Zimbabwe Creeps Toward Disorder
Robert Mugabe’s best skill appears to be running with power. Taking the stage a day after renewing his leadership for five years, Zimbabwe’s president whitewashed factional infighting, tribal imbalance, and old age with war trumpets.
"We must begin to work for the party, never for personal egos.” he said on Sunday. “We must begin to organize our people for the party... must not be defeated like we were last year. We go back stronger, better focused party, ready and rearing to take the enemy who has sought our ruin."
While an opposing political party might be metaphorically termed “the enemy” in a democracy, Mugabe’s definition is literal. He perceives Morgan Tsvangirai, Zimbabwe’s tentative prime minister, and his MDC party as an existential threat to be resisted with all possible means — political, economic, military — and his desperation makes him particularly dangerous.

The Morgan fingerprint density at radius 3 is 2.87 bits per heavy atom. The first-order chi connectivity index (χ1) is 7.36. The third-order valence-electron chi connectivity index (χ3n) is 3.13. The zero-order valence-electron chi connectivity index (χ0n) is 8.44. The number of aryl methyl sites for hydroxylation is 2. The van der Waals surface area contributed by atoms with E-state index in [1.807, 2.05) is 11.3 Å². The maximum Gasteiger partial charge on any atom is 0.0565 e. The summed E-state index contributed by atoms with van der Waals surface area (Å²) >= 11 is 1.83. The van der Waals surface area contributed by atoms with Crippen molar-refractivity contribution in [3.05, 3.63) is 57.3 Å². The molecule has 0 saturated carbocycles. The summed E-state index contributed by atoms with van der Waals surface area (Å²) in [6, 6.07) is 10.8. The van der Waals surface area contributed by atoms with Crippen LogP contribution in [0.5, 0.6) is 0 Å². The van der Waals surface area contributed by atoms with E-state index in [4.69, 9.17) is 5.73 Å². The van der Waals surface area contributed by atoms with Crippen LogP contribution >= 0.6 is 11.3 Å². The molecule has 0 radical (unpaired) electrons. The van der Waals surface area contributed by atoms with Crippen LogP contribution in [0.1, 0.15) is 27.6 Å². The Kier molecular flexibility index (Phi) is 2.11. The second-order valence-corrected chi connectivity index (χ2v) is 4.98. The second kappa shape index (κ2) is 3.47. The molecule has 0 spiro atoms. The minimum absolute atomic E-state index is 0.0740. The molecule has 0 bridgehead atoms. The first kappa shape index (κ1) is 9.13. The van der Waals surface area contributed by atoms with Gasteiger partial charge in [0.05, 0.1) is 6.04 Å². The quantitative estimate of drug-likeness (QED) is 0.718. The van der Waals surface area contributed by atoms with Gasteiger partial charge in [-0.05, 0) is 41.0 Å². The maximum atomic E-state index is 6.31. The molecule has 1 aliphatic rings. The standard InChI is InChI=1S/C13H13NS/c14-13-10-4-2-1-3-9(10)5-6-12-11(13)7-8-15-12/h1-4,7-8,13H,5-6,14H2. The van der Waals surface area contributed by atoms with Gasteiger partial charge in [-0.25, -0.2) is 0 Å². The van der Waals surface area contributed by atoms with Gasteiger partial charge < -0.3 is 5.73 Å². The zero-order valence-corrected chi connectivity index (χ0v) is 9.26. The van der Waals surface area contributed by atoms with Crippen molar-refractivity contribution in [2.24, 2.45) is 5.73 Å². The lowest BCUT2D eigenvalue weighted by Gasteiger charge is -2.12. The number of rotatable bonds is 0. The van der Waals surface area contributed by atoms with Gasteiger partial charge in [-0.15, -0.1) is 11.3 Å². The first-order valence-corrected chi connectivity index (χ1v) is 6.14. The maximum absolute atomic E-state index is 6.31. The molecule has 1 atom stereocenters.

The international community will have to get involved in a significant way if the election in 2011 doesn't mimic 2008, when Mugabe usurped power through political coercion and oppression. He’s openly stated that he won’t share power this time around.
"Elections are not far off," he told ZANU-PF's party congress. "The inclusive government was given a short life. The remaining part of it is short. In fact it has lived more than half its life. May I state this clearly and categorically, as Zanu-PF the defense of our sovereignty rests with us and with no other. Any maneuvers to tamper with the forces will never be entertained by us."
As such, ZANU-PF can be expected to use any means possible to block MDC in the next election, which Mugabe is pushing for in 2011 instead of 2013 as planned. Based on Mugabe's history and his collective speeches, which amount to a declaration of war on Tsvangirai, the world has every reason to believe that violence remains ZANU-PF’s key instrument to maintaining power.Continued on the next page